The leachate was injected into the landfill by a horizontal well. Two horizontal wells and one vertical well were designed in the test site (Figure 1). The vertical well was placed in the middle of the two horizontal wells and was used to pump gas from the landfill to the power plant. The horizontal well was placed 3 m below the cover. The influence radius of the vertical well is estimated to be 22 m [20]. The influence area of the horizontal well for liquid filling should be lower than that of the vertical well for gas pumping to increase the efficiency of methane collection within the site. The depth of the vertical well is 10 m, which is more than 70% of its total height. Barlaz et al. suggested that the evaluation of the gas collection efficiency should consider gas production and collection over the operation life. In the test process, the vertical well was operated at a continuous state by negative pressure for pumping gases, during the whole recirculation. A high-density polyethylene (HDPE) geotechnical liner and 30 cm of soil were paved onto the surface of the cells in March 2012. Geotextile and HDPE were used in the bottom system.

2.3. Test Procedures

The vertical well began operating 2 m after the cover operation. Methane concentration was determined with a spectrum analyzer. The injected leachate achieved from Section 2.2 in H.J.W. landfill was pretreated by NaOH to adjust the pH. The recirculation test was implemented at three sites in the landfill. Cell 1 is the nonrecirculation (NR) site. Cells 2 and 3 are the continued recirculation (CR) and descending recirculation (DR) sites, respectively. The leachate was continuously injected in cell 2. However, in order to compare the effect of different recirculation modes on the acceleration degradation, the DR was selected in cell 3 in small recirculation loading. The leachate injection volume in cell 2 and cell 3 is shown in Figures 5 and 6, respectively. All tests were operated under anaerobic condition and in vertical well to collect landfill gas. The characteristics of the field-site configuration are shown in Table 3. The abovementioned tests were conducted to investigate the contribution of gas increase by recirculation.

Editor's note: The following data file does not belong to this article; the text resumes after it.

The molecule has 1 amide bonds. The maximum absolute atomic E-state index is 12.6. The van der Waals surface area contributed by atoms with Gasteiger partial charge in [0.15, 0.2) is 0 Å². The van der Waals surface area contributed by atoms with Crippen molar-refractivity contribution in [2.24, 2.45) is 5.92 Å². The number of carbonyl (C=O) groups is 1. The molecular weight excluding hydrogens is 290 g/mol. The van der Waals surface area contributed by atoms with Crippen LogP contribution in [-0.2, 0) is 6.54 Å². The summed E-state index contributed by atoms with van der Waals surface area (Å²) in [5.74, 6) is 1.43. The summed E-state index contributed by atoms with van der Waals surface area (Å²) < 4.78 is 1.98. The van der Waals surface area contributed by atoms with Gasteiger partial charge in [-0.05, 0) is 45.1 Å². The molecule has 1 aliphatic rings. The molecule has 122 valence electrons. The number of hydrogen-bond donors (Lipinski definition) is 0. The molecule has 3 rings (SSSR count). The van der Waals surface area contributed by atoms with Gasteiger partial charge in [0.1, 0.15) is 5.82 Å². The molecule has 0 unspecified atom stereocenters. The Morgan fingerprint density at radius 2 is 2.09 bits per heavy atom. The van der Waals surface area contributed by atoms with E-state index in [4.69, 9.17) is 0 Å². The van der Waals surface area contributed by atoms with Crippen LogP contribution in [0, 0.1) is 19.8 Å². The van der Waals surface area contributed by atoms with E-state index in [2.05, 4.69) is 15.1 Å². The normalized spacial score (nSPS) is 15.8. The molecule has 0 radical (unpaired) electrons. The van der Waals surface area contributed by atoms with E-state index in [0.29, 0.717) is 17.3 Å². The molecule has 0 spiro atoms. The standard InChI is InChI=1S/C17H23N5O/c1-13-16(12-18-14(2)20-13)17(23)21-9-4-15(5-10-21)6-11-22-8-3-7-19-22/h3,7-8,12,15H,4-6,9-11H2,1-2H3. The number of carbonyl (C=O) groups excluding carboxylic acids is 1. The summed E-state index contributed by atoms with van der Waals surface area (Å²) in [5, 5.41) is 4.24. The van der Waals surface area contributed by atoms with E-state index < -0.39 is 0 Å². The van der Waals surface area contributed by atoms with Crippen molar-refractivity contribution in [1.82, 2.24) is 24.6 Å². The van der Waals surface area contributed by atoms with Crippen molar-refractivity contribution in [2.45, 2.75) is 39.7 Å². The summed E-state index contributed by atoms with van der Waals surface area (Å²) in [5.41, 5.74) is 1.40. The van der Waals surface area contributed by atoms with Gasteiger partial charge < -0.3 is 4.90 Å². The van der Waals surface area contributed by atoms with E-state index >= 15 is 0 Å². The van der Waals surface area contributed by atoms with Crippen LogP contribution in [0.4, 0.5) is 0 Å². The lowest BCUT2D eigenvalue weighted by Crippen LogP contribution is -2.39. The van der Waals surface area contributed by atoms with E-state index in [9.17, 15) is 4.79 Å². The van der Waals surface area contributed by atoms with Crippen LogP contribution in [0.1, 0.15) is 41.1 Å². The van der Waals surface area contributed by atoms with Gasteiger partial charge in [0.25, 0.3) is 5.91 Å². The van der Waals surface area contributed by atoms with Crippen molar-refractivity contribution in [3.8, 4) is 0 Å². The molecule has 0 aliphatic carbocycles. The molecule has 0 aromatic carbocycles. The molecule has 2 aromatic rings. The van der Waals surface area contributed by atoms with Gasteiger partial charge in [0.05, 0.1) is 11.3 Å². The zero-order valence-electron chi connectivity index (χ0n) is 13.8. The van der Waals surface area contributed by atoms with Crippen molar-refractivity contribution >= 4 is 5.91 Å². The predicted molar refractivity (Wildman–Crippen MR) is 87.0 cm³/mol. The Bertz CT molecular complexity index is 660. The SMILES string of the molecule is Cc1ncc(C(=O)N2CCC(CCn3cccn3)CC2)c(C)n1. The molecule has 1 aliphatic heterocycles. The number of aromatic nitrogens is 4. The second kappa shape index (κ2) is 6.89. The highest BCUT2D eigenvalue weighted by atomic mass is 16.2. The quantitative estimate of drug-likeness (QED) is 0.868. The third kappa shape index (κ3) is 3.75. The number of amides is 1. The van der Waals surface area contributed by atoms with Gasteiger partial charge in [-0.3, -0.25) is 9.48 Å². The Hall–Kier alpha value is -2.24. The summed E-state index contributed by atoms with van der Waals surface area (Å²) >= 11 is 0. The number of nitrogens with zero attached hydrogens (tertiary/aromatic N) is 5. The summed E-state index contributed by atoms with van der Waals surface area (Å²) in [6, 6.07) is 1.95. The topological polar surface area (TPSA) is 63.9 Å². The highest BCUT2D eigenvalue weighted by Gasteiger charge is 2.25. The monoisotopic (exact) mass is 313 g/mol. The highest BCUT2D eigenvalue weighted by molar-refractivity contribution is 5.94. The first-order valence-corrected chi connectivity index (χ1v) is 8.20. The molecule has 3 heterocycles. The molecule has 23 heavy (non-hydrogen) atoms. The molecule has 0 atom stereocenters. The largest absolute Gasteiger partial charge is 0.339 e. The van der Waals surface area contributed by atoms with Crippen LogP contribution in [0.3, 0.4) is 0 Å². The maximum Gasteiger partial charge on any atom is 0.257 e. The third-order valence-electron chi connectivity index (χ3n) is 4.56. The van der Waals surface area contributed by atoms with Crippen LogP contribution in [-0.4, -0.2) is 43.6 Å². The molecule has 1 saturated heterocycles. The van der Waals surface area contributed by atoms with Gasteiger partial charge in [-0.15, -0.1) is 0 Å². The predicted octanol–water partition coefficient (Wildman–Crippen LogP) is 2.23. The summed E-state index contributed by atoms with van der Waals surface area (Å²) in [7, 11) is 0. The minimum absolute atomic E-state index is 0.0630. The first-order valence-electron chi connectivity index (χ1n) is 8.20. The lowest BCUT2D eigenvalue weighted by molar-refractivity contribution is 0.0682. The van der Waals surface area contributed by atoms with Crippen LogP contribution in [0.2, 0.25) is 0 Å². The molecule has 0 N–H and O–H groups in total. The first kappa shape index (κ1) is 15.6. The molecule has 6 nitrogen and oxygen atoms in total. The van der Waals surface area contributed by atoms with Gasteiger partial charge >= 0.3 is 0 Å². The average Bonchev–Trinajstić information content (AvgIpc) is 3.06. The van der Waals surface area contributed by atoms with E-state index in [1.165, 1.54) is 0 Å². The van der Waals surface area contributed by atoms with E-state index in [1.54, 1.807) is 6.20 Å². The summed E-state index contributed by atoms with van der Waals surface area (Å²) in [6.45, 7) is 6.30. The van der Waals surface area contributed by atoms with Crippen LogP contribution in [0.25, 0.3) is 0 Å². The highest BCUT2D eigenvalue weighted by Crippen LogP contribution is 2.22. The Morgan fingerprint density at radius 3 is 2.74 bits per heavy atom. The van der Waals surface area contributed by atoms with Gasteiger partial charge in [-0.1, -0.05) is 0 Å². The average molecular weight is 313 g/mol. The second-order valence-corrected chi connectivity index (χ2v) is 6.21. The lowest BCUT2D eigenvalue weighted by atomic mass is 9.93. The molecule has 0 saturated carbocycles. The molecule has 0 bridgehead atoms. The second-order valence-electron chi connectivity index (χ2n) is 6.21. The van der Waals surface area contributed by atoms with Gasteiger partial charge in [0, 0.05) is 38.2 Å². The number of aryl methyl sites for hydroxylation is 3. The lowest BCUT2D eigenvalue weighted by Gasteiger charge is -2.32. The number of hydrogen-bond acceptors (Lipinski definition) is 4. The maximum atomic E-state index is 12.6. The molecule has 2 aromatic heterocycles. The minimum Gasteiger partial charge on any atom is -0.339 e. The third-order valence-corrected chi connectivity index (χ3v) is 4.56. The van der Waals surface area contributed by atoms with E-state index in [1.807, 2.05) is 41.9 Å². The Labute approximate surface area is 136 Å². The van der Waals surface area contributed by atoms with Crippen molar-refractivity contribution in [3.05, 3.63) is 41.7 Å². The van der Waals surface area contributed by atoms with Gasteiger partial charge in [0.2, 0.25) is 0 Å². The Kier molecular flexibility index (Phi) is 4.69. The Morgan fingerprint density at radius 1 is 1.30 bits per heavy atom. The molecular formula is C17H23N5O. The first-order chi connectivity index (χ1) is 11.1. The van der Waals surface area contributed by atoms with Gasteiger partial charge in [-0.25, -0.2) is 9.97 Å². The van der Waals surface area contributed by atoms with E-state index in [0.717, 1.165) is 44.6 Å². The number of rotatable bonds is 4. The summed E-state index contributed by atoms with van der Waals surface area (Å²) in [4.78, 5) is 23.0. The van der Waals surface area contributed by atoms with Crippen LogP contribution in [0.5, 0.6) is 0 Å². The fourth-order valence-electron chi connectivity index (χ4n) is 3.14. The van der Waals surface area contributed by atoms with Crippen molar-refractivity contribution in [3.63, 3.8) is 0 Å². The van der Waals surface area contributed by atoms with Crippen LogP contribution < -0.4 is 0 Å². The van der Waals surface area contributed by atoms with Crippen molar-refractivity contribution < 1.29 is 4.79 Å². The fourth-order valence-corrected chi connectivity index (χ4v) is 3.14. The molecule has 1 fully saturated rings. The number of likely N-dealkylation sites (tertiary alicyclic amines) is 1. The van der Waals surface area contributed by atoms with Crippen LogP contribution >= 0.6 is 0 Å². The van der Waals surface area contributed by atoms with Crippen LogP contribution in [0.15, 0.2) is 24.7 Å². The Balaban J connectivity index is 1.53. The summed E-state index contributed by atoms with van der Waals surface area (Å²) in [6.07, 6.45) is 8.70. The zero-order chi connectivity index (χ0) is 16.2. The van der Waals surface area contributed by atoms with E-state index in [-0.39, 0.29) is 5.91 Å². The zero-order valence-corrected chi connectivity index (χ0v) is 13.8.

ParametersGroup
Cell 1Cell 2Cell 3

Digested modeAnaerobicAnaerobicAnaerobic
Gas pumpingVertical wellVertical wellVertical well
Recirculation methodNoHorizontal wellHorizontal well
Cell depth (m)14.214.514.5
Cell area (m2)198020201980
Landfill age (month)151519
pH of injected leachateNo7∼8.57∼8.5
COD of injected leachate (mg/L)No5800∼95006100∼10300

The recirculation loading could be written as follows:where is the volume of the leachate injected into the landfill, is the volume of the site, and is the time across the recirculation.

2.4. Measurement of Landfill Gas and Leachate in Cells

The methane content in the extraction well was measured in real time with an infrared gas analyzer. The biogas flow rate was measured with an electromagnetic flow meter. The leachate sample was extracted from the drainage pipe 3 times every month. COD, BOD, and pH were recorded during 10 months.

3. Results and Discussion

3.1. Methane Concentration and Biogas Flow Rate